Sharon Prieb, CLIFFORD

Offset credit

Dear Editor:

RE: Retroactive rebate, April 18.

While I cannot offer an opinion on the figures stated in Delsie Drover’s letter as no references were provided, I will agree that if the government is going to tax us on the amount of carbon dioxide that we produce then they must also take into account any offsets that we might contribute.

Owners of land that has a large population of trees can provide a significant offset that cannot be ignored. In 2011 my wife and I moved from a 100-acre lot in eastern Ontario, approximately 75% of which was bush. Prior to our move there was talk of a tax on carbon dioxide production. At that time I pointed out to the various levels of government that I expected that if they proceeded with such a tax that I would expect a credit because of the offset that my land was producing.

If I still owned the property I would most certainly be proceeding with my options and I urge anyone currently in such a position to do so. Further, our property contained beaver flood of about five acres. The bush and the flood provided habitat for many different species of wildlife. I also believe that landowners should be given credit for providing valuable wildlife habitat.

City folk do not seem to understand the environmental contribution that privately-owned lands can provide.

Paul Dorney, BELWOOD

Trees destroyed

Dear Editor:

RE: County: removed trees posed safety risk to the public, April 11.

I was walking through York Road Park in Guelph last week with my grand daughter and we were enjoying the majestic trees along the park’s busy road side.

We watched squirrels gather food, saw beautiful birds and she would pick up a fallen stick or branch dropped by the trees and play. In between each giant tree were previously planted smaller trees – the old and the young supporting each other. I suspect there is a plan to keep the park’s canopy, beauty, protection and environmental health for the community.

The significance of the great life, history and beauty of anything that has lived to be very old and large and still managing to survive human development is to be treated with great appreciation, respect and care before they are all gone.

Regarding last week’s article about the removal of four old trees along Wellington Road 18, the site of these trees was not near a pedestrian area, a baseball diamond, a soccer field, set well back from the road and enhanced the beauty of the trip between our towns – and yet they were taken down by the county without any notice to taxpayers.

The location, the tree health (I see no rot in the stumps), the distance from road is similar to the great trees I admired in Guelph. Unnecessary removal of large aging trees and the value they provide is a tragedy that needs to be recognized by us all.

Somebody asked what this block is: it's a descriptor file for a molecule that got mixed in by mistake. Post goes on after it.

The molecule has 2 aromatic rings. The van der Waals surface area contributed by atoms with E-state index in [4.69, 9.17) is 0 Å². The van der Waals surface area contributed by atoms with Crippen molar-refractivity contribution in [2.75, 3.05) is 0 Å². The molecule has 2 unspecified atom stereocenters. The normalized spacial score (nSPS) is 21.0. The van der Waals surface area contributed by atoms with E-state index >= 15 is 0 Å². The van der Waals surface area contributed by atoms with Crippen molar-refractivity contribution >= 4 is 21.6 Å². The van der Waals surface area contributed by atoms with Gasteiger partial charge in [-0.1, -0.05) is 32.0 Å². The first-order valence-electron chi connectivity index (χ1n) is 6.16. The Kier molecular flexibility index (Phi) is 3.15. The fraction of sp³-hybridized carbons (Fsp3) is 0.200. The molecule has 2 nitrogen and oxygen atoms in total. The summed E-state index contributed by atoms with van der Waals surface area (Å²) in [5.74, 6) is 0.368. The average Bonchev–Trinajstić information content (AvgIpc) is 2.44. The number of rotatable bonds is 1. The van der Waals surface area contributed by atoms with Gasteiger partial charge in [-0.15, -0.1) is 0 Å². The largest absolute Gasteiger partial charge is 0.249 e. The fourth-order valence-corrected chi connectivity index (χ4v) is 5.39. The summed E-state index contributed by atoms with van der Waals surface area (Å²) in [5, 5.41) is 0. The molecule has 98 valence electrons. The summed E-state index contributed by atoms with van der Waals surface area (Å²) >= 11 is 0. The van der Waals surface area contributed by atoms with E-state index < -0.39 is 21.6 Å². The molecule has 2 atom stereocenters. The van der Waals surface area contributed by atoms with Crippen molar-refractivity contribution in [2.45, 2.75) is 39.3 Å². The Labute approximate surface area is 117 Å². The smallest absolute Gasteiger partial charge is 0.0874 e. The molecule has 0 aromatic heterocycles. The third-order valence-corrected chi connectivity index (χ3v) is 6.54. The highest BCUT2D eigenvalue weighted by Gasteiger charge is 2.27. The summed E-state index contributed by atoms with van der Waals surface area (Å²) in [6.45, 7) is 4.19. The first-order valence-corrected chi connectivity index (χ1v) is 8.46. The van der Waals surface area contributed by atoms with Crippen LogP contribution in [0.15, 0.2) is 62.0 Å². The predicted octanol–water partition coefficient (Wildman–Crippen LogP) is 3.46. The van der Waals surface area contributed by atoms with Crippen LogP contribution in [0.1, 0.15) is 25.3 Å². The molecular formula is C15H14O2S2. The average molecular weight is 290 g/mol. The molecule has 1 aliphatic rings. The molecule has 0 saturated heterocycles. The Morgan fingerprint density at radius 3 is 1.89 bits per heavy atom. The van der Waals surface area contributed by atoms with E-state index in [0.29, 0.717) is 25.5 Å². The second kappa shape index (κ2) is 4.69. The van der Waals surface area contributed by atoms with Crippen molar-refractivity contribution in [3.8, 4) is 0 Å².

Conversely, check out the large trees up high on the embankment on the road to Salem from downtown Elora (main street). Current construction of a building up high on the hill will certainly be detriment the survival of these beauties trapped between a brick wall and the construction site – a very dangerous situation over time.

But the trees did not create the impending problem, so let’s try as a community to get our act together, coordinate and communicate, and think of tree protection, young and old, in everything we do.

And when we have to destroy something that was there long before us, let’s make sure we understand why.

Nancy McFater, FERGUS


Dear Editor:

RE: Concerned neighbours, April 18.

I was shocked by this letter to the editor from a spokesperson for the neighbours, as I have never met the writer.

The description is a misrepresentation of Aletha’s Place and not based on facts. Our project has been described in the media since January 2018 with invitations to call and visit. I have had many calls and visits from community members, but no questions or concerns from any neighbours.

Aletha’s Place is supported by well-respected funders in the community who are aware of my professional career and my reputation since retiring as a teacher to establish and work at this charitable organization as a well-qualified “volunteer”.

All income from my volunteer work and all donations go toward the operation of this charity, especially the overhead of this building in the heart of Mount Forest.

New Growth Family Centre Inc.(2003) has been at 211 Birmingham St., Mount Forest for 10 years. Services are for youth (ages 10 to 16) and their parents in the north of Wellington County. The goal is early intervention for the whole family to prevent a progression to “troubled youth over the age of 16”.

Aletha’s Place is an extension of this therapeutic work. It is a short stay (24 to 48 hours) with full supervision to allow a family to breathe and think clearly in the midst of a stressful time. My clients are local families and are not “neglected, homeless children” or “troubled youth over the age of 16” or “shelter residents”.

They are 12- to 16-year-olds living in the community with their families. Their parents want practical, local support to face the challenges of raising their adolescents despite the heightened societal influences. They want to stay together. They want help. They want to solve the problems.

Those who do not receive the appropriate supports at an early age do progress to levels described in my neighbour’s letter. We are losing too many youth to desperate, destructive lifestyles already. Please ask for the true story directly from us. Our brochure of services is available to all.

Aletha McArthur, MOUNT FOREST